Once I stopped expressing I was able to relax and better cope with my poorly baby. You are not going to damage your baby by giving him formula. Many babies are bottle fed and perfectly healthy. You have done so well, I know how draining, time consuming and just hard work it is expressing for a hungry infant. You have given your so the first precious milk, he has benefited from your immunity. Please don't beat yourself up, you have not failed anyone, you are doing the very best for your baby boy.

owl89 Thu 05-May-16 16:06:44

Thank you for your kind words. I really needed to hear them.

I think I remember the midwife saying no tongue tie. I have never heard of lip tie bug just looked under his lip and not sure if it looks normal I will post a picture. He struggles with swallowing and coughing when eating. Not sure if that's linked?

owl89 Thu 05-May-16 16:09:14

Look normal?

Cunties Thu 05-May-16 16:09:34

Yanbu flowers

MacTootBlowsonHisBagpipes Thu 05-May-16 16:10:55

Oh you poor thing ( and jumbopack too)! I could have written your post almost word for word when my toddler was a few weeks old. As everyone has said you definitely would not be unreasonable!

Make sure he has been checked for lip/tongue tie (my boy didn't ) but other than that do what you want to do, not what you think you should. I managed 12 weeks pumping with formula top ups and it killed me. I can barely remember anything of the first 3 months other than that bloody pump!

Yes breast is best but not at the cost of your mental health and cuddling your baby. You have given him a fabulous start but you need to look after yourself too. I wish someone had given me a good talking to at the time but health care professionals are really tied in what they can say regarding formula.

owl89 Thu 05-May-16 16:11:08

I have cried with relief at some of these posts. It makes me feel better that I am not alon. Thank you so much.

confusedandemployed Thu 05-May-16 16:13:21

I switched at 4 weeks. DD is quite literally the healthiest, happiest, most robust 3yo I know. I was much happier once I gave up on the hell (for me) that was breastfeeding.

How bloody dare that consultant infer that bottle fed babies are damaged.

hellsbellsmelons Thu 05-May-16 16:14:06

I think that looks pretty normal.
I feel your pain.
I couldn't breast feed.
We tried and tried but it just wasn't going to happen.
I don't regret it.
She's a fit and healthy 18 YO now.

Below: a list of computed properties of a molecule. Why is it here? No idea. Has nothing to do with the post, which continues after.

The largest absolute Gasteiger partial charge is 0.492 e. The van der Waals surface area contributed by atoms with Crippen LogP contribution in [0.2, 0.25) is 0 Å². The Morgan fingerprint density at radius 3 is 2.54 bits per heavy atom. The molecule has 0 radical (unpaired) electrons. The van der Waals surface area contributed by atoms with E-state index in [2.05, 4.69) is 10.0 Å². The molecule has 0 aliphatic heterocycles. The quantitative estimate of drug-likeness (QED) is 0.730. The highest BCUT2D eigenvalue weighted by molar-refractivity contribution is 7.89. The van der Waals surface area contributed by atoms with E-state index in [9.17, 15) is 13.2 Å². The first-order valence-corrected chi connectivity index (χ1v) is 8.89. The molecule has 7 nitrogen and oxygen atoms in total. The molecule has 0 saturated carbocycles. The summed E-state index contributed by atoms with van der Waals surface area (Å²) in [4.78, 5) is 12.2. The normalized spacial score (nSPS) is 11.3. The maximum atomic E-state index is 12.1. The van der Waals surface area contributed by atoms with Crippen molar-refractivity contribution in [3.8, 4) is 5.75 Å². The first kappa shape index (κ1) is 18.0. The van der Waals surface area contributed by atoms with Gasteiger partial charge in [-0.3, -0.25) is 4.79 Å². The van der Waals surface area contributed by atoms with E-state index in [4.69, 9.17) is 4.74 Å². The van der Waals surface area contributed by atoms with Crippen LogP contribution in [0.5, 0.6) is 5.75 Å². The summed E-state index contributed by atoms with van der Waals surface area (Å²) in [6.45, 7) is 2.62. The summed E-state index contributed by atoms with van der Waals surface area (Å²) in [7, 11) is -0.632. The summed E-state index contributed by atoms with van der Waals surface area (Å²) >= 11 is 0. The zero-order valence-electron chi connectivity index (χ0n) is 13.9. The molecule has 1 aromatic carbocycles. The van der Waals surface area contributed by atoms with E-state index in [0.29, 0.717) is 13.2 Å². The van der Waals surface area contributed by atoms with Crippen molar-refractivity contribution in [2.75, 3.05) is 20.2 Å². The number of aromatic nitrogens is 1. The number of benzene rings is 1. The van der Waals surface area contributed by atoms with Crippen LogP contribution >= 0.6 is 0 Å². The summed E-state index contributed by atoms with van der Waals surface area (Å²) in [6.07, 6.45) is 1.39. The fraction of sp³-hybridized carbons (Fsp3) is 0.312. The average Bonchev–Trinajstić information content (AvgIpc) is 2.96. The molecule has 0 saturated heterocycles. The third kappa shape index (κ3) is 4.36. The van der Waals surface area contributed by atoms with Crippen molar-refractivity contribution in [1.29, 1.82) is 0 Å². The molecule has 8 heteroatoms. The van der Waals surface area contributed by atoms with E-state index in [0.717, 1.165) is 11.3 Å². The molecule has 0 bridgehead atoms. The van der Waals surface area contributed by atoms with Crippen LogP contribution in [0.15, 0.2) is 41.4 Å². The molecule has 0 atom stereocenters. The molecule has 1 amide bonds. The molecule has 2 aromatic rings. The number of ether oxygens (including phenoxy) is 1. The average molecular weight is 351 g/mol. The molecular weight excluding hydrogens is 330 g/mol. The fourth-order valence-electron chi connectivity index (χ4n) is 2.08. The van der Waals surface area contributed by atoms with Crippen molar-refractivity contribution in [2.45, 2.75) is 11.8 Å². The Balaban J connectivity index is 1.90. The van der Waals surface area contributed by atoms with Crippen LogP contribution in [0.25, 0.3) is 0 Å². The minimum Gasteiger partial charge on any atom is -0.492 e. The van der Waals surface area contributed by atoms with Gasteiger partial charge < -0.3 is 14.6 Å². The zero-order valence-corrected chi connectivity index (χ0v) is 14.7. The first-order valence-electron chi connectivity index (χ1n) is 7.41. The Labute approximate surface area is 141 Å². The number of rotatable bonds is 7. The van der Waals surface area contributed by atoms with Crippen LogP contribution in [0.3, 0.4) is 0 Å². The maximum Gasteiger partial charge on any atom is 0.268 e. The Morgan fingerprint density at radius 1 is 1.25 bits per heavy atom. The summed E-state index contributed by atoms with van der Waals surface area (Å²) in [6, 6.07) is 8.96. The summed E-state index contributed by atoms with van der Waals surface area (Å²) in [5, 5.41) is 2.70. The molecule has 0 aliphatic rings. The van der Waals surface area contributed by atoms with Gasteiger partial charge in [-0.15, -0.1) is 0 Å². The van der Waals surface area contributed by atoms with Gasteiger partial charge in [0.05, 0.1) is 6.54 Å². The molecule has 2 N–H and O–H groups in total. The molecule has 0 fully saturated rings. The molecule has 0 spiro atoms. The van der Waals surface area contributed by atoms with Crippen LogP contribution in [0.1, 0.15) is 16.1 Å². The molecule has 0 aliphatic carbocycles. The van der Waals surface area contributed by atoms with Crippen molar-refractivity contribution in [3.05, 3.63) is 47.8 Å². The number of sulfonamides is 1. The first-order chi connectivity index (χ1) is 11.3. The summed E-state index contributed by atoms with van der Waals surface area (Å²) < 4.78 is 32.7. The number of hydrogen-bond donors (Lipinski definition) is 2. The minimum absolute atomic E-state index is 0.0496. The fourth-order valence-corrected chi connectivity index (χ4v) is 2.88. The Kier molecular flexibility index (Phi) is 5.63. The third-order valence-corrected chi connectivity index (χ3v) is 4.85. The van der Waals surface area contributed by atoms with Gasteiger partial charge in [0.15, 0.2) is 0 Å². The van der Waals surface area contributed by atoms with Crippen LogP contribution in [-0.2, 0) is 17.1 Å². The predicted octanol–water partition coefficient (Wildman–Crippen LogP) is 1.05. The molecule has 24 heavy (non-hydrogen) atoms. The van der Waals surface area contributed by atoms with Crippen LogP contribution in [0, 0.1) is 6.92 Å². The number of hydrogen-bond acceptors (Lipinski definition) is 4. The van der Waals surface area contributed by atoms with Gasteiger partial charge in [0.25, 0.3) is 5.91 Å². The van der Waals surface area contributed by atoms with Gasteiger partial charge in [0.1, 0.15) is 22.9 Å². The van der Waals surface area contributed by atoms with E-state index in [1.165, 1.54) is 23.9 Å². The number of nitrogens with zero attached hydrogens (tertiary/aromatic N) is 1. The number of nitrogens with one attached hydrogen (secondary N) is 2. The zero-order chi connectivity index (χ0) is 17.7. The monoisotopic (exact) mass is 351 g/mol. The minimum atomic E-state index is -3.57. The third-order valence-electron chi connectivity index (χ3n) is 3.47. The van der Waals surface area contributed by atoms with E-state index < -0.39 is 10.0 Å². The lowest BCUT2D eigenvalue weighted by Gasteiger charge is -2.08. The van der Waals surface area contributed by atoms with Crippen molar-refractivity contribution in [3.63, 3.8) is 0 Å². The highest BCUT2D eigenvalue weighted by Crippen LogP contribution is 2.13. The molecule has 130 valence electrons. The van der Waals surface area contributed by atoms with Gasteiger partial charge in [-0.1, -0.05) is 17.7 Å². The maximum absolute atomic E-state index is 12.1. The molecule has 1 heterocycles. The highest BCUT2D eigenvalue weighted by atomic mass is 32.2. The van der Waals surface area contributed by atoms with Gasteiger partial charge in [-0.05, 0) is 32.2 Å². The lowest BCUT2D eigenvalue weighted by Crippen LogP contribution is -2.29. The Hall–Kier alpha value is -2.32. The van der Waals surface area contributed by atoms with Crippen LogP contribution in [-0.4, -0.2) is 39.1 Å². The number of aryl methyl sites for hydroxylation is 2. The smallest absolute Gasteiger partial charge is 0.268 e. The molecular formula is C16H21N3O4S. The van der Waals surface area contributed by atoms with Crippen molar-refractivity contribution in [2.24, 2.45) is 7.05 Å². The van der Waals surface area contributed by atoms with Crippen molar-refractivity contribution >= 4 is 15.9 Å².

DoveBlue Thu 05-May-16 16:16:50

Have you tried again latching on? My girl was really useless at latching and took 6-8 weeks to be ok. Is there a breastfeeding group near you where you could get some constructive advice regarding latching.

Please don't call stopping breastfeeding giving up or failing you are feeding your baby.

I would suggest prehaps a compromise combi feeding. You should decrease slowly anyway. Have you got a double pump get more milk (think its is 18% more). Have you tried latching on while pumping the other side to trigger the let down means baby does less work while relearning the breast.

However I want to reiterate stopping breastfeeding so you can spend time with your baby is NOT something you should give yourself a hard time about!

mummyto2monkeys Thu 05-May-16 16:17:47

You have yourself a lip tie there, I would consider asking your g.p if they can arrange it to be snipped, if you want to try again on the breast. What a beautiful boy you have there. Honestly don't feel bad about giving up, you have given him a precious gift already xx

sianihedgehog Thu 05-May-16 16:18:12

If you want to stop you should stop, a mother has worth as more than a source of food. Your happiness has worth.

BUT, I have to say that it sounds like you've had really shit support, and I really think that with the right help it would be possible to breastfeed if that is what you want to do. If that is what you want, please contact La Leche League, check out the Breastfeeding Support and Information group on Facebook, and the Can I Breastfeed In it Off Topic discussion group, and go to your GP and ask for a referral to a certified lactation consultant. Very few babies cannot latch, and breastfeeding is a learning process for a baby as well as for a mother. Sometimes you both need help, and sometimes there are physical issues (like tongue or lip tie) that affect it. My boy had problems moving his neck after a difficult birth that made latching very difficult at first, and no one in all of the midwives and health visitors spotted it. Once we figured it out it got so much easier!

SoupDragon Thu 05-May-16 16:21:21

You have yourself a lip tie there

Yes, I thought so too.

MacTootBlowsonHisBagpipes Thu 05-May-16 16:22:00

If you do decide to stop expressing, now or way in the future smile, please make sure you do it gradually! It took me two or three weeks dropping one session every couple of days.